While Rubio has backed away from the large-scale expansion of low-skill immigrants that was part of his Gang-of-Eight bill, his stance on immigration still bears the stamp of Internationalist optimism about the capacity of America to assimilate migrants from countries with dysfunctional political systems and unfree civic cultures. On this view, America itself is seen as a transformative force, whose philosophical integrity and dynamism renders it almost immune from being itself transformed, by the ideas and habits which large numbers of immigrants bring with them. That’s why Rubio has said that America should welcome Syrian refugees, if it were possible to vet them for current terrorist ties (which he thinks isn’t possible now). A Jackson or a Coolidge would question the wisdom of accepting many thousands of Muslims, with or without terrorist connections.

Here Senator Rubio’s call to unseat Syria’s president Assad is instructive. For the U.S. to cooperate with or even tolerate dictators such as Syria’s Assad (as a lesser evil than the rise of Islamists who might persecute Christians) is for us to admit defeat of our ideals, to surrender our national mission and plunge into moral relativism — suggesting that liberty is only available to certain countries and cultures, especially those with a Christian, or even an Anglo-Protestant heritage. Historical parallels: Woodrow Wilson, Franklin Delano Roosevelt, George W. Bush.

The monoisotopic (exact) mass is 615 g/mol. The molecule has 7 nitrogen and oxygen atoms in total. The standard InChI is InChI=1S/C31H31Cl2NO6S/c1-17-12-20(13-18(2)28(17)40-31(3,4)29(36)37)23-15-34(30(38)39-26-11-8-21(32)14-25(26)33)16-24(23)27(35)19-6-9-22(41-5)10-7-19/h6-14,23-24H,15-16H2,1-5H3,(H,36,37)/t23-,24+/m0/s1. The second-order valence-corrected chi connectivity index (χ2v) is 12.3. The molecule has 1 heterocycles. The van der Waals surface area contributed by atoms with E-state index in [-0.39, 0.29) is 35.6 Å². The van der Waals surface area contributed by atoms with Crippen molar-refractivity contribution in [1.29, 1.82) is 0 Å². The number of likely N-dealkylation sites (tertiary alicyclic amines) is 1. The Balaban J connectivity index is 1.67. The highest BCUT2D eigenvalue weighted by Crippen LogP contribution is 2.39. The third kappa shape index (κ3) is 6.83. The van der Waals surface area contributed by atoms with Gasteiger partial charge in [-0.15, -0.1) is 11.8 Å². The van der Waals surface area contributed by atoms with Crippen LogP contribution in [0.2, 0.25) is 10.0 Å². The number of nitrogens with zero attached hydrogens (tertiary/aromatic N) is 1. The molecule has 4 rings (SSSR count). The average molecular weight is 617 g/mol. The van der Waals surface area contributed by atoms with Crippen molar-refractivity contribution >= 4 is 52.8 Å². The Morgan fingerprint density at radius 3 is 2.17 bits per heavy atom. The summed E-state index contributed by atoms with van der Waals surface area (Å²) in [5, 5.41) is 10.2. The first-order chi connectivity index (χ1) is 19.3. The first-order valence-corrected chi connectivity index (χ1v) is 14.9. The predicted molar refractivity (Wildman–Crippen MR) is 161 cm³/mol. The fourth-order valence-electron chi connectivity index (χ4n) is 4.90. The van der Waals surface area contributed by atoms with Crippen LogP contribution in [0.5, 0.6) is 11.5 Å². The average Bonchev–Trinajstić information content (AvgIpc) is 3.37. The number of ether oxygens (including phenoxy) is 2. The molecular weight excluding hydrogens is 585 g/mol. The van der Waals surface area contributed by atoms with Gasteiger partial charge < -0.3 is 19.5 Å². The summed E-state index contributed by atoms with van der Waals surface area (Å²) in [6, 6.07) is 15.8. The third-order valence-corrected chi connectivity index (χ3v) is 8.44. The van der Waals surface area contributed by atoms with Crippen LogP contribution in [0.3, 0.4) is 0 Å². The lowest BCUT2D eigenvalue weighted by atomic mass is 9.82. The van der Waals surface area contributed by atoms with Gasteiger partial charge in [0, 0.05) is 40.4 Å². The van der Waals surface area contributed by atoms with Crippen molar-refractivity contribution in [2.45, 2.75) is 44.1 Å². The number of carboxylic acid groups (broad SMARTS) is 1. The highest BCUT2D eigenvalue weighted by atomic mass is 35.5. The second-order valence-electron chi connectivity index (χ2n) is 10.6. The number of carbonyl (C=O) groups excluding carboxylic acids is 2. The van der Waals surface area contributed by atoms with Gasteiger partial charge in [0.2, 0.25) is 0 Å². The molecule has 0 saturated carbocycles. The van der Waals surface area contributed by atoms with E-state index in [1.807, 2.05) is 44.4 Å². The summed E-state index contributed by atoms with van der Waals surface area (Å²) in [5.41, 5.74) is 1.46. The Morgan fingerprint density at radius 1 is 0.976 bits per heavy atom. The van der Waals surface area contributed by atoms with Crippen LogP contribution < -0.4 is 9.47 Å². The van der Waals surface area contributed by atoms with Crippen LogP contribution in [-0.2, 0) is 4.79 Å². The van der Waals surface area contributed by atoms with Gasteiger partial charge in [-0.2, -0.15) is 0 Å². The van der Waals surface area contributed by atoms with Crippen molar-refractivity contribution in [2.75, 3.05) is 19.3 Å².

Of course, on this historical side of the wars in Iraq, Libya and Syria, the nation-building aspirations of most American policymakers have been tempered to one degree or another. None of the three candidates will speak as President Bush spoke before the Iraq War. And all now avoid direct talk of amnesty and recognize the dangers of Muslim refugees. But the deep differences of world view remain, and they will matter. It will be up to conservative media to make sure that these philosophical differences are discussed with sufficient nuance that voters can decide among them wisely.
Read more here:

Why are Rubio and Cruz the only ones who are saying Obama is competently achieving his goals to transform America?

Rush Limbaugh shined his truth detector on Cruz, Rubio, and Christie today, and, as always came away with a very different perspective about the attacks on Rubio leveled by Chris Christie in Saturday night's debate in New Hampshire.
On the Republican side, what do you think the most talked about aspect of the Republican debate Saturday night is? Without question it is the exchanges between Governor Christie and Senator Rubio, and Senator Rubio's repeated contention that Barack Obama is not incompetent, that he's not bumbling around and screwing things up accidentally. That instead what Obama is doing is explicit, by design, and on purpose.

...There are only two people that I'm aware of that are making a consistent point of this. Rubio, actually, is atop of this. Rubio and Cruz are the only two in the entire Republican field. Carly Fiorina may have said something like this occasionally. With Rubio, it's a theme. With Cruz, it's close to a theme. And the real question is: Why do the other Republicans in the field disagree?